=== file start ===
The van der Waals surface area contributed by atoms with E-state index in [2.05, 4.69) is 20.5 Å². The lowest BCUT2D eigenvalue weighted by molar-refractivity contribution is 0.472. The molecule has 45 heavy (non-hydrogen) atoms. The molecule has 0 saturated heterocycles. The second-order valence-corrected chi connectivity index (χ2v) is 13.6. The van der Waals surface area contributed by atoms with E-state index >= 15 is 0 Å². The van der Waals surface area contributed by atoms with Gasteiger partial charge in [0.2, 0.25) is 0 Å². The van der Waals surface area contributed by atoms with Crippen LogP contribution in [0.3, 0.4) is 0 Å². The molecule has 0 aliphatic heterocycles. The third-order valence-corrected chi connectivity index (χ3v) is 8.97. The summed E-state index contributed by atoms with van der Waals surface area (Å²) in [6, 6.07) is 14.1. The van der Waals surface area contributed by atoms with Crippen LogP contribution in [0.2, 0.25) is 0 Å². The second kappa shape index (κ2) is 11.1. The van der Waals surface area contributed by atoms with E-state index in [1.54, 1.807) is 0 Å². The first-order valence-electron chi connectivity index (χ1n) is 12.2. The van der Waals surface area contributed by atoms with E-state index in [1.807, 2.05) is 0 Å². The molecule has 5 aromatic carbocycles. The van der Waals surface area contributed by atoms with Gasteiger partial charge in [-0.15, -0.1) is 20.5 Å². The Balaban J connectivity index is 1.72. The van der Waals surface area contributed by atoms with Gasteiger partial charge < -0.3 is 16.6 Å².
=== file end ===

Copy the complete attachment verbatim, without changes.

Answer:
The van der Waals surface area contributed by atoms with E-state index in [2.05, 4.69) is 20.5 Å². The lowest BCUT2D eigenvalue weighted by molar-refractivity contribution is 0.472. The molecule has 45 heavy (non-hydrogen) atoms. The molecule has 0 saturated heterocycles. The second-order valence-corrected chi connectivity index (χ2v) is 13.6. The van der Waals surface area contributed by atoms with E-state index >= 15 is 0 Å². The van der Waals surface area contributed by atoms with Gasteiger partial charge in [0.2, 0.25) is 0 Å². The van der Waals surface area contributed by atoms with Crippen LogP contribution in [0.3, 0.4) is 0 Å². The molecule has 0 aliphatic heterocycles. The third-order valence-corrected chi connectivity index (χ3v) is 8.97. The summed E-state index contributed by atoms with van der Waals surface area (Å²) in [6, 6.07) is 14.1. The van der Waals surface area contributed by atoms with Crippen LogP contribution in [0.2, 0.25) is 0 Å². The second kappa shape index (κ2) is 11.1. The van der Waals surface area contributed by atoms with E-state index in [1.54, 1.807) is 0 Å². The first-order valence-electron chi connectivity index (χ1n) is 12.2. The van der Waals surface area contributed by atoms with E-state index in [1.807, 2.05) is 0 Å². The molecule has 5 aromatic carbocycles. The van der Waals surface area contributed by atoms with Gasteiger partial charge in [-0.15, -0.1) is 20.5 Å². The Balaban J connectivity index is 1.72. The van der Waals surface area contributed by atoms with Gasteiger partial charge < -0.3 is 16.6 Å².